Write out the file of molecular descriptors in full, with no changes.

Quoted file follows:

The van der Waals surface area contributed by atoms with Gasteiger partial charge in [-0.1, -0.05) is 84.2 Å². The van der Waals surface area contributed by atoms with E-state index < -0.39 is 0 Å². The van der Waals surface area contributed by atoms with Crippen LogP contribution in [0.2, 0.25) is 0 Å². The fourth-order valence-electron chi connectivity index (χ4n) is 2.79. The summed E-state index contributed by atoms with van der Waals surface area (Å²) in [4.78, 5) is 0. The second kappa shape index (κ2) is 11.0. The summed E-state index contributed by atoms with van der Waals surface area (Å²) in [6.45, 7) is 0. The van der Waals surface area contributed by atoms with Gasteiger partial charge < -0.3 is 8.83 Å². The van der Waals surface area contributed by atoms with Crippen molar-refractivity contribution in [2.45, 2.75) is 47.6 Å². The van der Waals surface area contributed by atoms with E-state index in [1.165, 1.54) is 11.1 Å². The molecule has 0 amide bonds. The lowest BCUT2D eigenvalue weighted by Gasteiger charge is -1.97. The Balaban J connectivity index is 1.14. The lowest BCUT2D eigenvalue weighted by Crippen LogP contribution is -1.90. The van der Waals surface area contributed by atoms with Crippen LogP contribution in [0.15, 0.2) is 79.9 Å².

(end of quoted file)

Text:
The van der Waals surface area contributed by atoms with Gasteiger partial charge in [-0.1, -0.05) is 84.2 Å². The van der Waals surface area contributed by atoms with E-state index < -0.39 is 0 Å². The van der Waals surface area contributed by atoms with Crippen LogP contribution in [0.2, 0.25) is 0 Å². The fourth-order valence-electron chi connectivity index (χ4n) is 2.79. The summed E-state index contributed by atoms with van der Waals surface area (Å²) in [4.78, 5) is 0. The second kappa shape index (κ2) is 11.0. The summed E-state index contributed by atoms with van der Waals surface area (Å²) in [6.45, 7) is 0. The van der Waals surface area contributed by atoms with Gasteiger partial charge < -0.3 is 8.83 Å². The van der Waals surface area contributed by atoms with Crippen molar-refractivity contribution in [2.45, 2.75) is 47.6 Å². The van der Waals surface area contributed by atoms with E-state index in [1.165, 1.54) is 11.1 Å². The molecule has 0 amide bonds. The lowest BCUT2D eigenvalue weighted by Gasteiger charge is -1.97. The Balaban J connectivity index is 1.14. The lowest BCUT2D eigenvalue weighted by Crippen LogP contribution is -1.90. The van der Waals surface area contributed by atoms with Crippen LogP contribution in [0.15, 0.2) is 79.9 Å².